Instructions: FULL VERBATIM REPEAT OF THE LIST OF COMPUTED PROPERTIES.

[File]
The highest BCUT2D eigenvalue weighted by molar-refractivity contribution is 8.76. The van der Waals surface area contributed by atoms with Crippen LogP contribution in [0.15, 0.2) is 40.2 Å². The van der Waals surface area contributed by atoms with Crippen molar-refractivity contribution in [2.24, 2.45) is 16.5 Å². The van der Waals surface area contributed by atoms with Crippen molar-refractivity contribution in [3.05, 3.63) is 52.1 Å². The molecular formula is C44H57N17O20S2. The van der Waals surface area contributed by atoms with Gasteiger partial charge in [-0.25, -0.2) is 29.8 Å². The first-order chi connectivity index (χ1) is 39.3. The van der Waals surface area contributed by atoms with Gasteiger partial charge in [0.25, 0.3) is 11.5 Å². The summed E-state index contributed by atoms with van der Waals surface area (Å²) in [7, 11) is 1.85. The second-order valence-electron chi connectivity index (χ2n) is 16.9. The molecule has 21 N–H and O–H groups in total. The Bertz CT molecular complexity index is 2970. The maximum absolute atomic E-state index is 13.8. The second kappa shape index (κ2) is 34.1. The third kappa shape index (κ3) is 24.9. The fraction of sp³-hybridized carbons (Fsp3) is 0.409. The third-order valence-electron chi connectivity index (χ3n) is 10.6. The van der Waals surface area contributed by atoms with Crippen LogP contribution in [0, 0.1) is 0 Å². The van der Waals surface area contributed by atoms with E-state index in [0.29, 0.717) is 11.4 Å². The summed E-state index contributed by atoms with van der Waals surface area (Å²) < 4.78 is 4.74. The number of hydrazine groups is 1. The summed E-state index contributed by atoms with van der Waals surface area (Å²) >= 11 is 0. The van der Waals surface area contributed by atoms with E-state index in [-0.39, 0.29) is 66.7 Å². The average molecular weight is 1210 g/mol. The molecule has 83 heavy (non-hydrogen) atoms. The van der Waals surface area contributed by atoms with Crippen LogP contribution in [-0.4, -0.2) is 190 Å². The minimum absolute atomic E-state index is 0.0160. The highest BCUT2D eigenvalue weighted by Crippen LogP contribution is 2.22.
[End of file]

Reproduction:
The highest BCUT2D eigenvalue weighted by molar-refractivity contribution is 8.76. The van der Waals surface area contributed by atoms with Crippen LogP contribution in [0.15, 0.2) is 40.2 Å². The van der Waals surface area contributed by atoms with Crippen molar-refractivity contribution in [2.24, 2.45) is 16.5 Å². The van der Waals surface area contributed by atoms with Crippen molar-refractivity contribution in [3.05, 3.63) is 52.1 Å². The molecular formula is C44H57N17O20S2. The van der Waals surface area contributed by atoms with Gasteiger partial charge in [-0.25, -0.2) is 29.8 Å². The first-order chi connectivity index (χ1) is 39.3. The van der Waals surface area contributed by atoms with Gasteiger partial charge in [0.25, 0.3) is 11.5 Å². The summed E-state index contributed by atoms with van der Waals surface area (Å²) in [7, 11) is 1.85. The second-order valence-electron chi connectivity index (χ2n) is 16.9. The molecule has 21 N–H and O–H groups in total. The Bertz CT molecular complexity index is 2970. The maximum absolute atomic E-state index is 13.8. The second kappa shape index (κ2) is 34.1. The third kappa shape index (κ3) is 24.9. The fraction of sp³-hybridized carbons (Fsp3) is 0.409. The third-order valence-electron chi connectivity index (χ3n) is 10.6. The van der Waals surface area contributed by atoms with Crippen LogP contribution in [0, 0.1) is 0 Å². The van der Waals surface area contributed by atoms with E-state index in [0.29, 0.717) is 11.4 Å². The summed E-state index contributed by atoms with van der Waals surface area (Å²) < 4.78 is 4.74. The number of hydrazine groups is 1. The summed E-state index contributed by atoms with van der Waals surface area (Å²) >= 11 is 0. The van der Waals surface area contributed by atoms with E-state index in [-0.39, 0.29) is 66.7 Å². The average molecular weight is 1210 g/mol. The molecule has 83 heavy (non-hydrogen) atoms. The van der Waals surface area contributed by atoms with Crippen LogP contribution in [-0.4, -0.2) is 190 Å². The minimum absolute atomic E-state index is 0.0160. The highest BCUT2D eigenvalue weighted by Crippen LogP contribution is 2.22.